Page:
**6 months earlier**
I'm a sucker for shows that start this way. There is always a tension inside me between distaste with the writers for hooking my attention with this cliche tool and loving that this cliche tool succeeds in hooking my attention. I really want to see what happened earlier to lead up this climactic moment in the show.
Compared to most television shows/movies, however, my life is much less climactic. But that doesn't really matter, does it? Pain is a relative thing. Ask people of differing ages and experiences how much a skinned knee hurts (say, my eight year old son and my 75 year old father) and you will get significantly different answers. Our pain is uniquely qualified by our own perspective, not others. What is devastating to me, may seem trivial to someone else. The sharp pain of a stubbed toe temporarily obliterates your awareness of all else, yet an onlooker may simply find it funny.
I explain that as a disclaimer and a justification of the fact that the last several months of my life have been really hard (relatively). And, frankly, it is hard for me to admit it. I was raised on stories of the Bataan Death March and Vietnamese prisoner of war camps; images of monks lighting themselves on fire and tanks rolling over people in Tienanmen Square; knowledge of the War to End All Wars and then the next one and the next one depictions of the Great Depression and the Holocaust; studies about despotic and genocidal leaders like Stalin and Pol Pot and Mao Tse-tung and Hitler and the Ayatollah Khomeini; real possibilities of nuclear war and, and, and...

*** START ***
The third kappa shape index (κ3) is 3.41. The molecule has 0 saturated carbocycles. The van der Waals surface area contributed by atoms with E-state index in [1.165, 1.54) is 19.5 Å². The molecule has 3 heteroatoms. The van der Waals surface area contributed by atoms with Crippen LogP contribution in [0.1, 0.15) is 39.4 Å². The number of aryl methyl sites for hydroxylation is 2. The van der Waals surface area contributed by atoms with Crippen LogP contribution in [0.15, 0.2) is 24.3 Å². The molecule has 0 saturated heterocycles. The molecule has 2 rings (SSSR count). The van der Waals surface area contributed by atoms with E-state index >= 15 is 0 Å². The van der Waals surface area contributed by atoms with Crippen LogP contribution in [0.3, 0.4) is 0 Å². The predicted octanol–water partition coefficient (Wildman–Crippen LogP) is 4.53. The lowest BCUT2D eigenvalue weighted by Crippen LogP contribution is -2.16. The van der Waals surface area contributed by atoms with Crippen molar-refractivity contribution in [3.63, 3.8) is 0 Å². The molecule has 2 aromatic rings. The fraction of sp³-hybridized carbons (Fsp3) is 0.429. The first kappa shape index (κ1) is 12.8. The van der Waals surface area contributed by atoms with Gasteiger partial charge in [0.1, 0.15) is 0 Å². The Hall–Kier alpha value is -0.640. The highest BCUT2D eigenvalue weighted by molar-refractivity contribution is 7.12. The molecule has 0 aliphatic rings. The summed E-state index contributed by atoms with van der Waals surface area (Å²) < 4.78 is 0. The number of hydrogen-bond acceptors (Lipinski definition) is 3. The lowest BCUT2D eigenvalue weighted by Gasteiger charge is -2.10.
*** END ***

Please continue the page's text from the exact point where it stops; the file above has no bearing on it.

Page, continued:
|Life's pretty good|
So, it is hard to complain... out loud.
Because I do plenty of complaining. I just don't verbalize it. Complaining out loud would be wrong. That would allow others to compare my pain against those absolute standards of suffering like poverty and starvation and abuse that makes my hardship seem less, well, hard. So, I try and focus on what I have, what I'm thankful for. And it works. Mostly.